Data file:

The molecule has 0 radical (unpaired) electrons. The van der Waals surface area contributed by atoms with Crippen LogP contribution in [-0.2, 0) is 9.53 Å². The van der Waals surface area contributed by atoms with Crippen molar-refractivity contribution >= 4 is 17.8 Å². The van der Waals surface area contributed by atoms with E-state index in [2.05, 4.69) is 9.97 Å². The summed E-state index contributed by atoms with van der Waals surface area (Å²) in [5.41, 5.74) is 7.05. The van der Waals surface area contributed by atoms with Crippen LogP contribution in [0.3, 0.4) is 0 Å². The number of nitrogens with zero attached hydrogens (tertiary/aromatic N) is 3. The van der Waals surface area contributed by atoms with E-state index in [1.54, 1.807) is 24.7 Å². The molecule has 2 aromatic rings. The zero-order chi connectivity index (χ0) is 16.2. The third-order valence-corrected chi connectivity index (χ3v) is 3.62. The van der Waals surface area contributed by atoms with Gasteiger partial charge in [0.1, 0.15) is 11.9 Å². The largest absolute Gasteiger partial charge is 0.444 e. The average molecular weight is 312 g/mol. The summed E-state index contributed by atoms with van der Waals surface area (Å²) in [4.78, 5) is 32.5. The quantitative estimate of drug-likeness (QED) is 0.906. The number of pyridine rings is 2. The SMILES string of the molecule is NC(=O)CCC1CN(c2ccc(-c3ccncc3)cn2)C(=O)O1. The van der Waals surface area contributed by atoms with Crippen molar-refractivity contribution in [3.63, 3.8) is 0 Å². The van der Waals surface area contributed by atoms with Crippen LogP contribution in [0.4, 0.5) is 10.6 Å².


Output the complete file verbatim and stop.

The molecule has 0 radical (unpaired) electrons. The van der Waals surface area contributed by atoms with Crippen LogP contribution in [-0.2, 0) is 9.53 Å². The van der Waals surface area contributed by atoms with Crippen molar-refractivity contribution >= 4 is 17.8 Å². The van der Waals surface area contributed by atoms with E-state index in [2.05, 4.69) is 9.97 Å². The summed E-state index contributed by atoms with van der Waals surface area (Å²) in [5.41, 5.74) is 7.05. The van der Waals surface area contributed by atoms with Crippen LogP contribution in [0.3, 0.4) is 0 Å². The number of nitrogens with zero attached hydrogens (tertiary/aromatic N) is 3. The van der Waals surface area contributed by atoms with E-state index in [1.54, 1.807) is 24.7 Å². The molecule has 2 aromatic rings. The zero-order chi connectivity index (χ0) is 16.2. The third-order valence-corrected chi connectivity index (χ3v) is 3.62. The van der Waals surface area contributed by atoms with Gasteiger partial charge in [0.1, 0.15) is 11.9 Å². The largest absolute Gasteiger partial charge is 0.444 e. The average molecular weight is 312 g/mol. The summed E-state index contributed by atoms with van der Waals surface area (Å²) in [4.78, 5) is 32.5. The quantitative estimate of drug-likeness (QED) is 0.906. The number of pyridine rings is 2. The SMILES string of the molecule is NC(=O)CCC1CN(c2ccc(-c3ccncc3)cn2)C(=O)O1. The van der Waals surface area contributed by atoms with Crippen molar-refractivity contribution in [3.63, 3.8) is 0 Å². The van der Waals surface area contributed by atoms with Crippen LogP contribution in [0.4, 0.5) is 10.6 Å².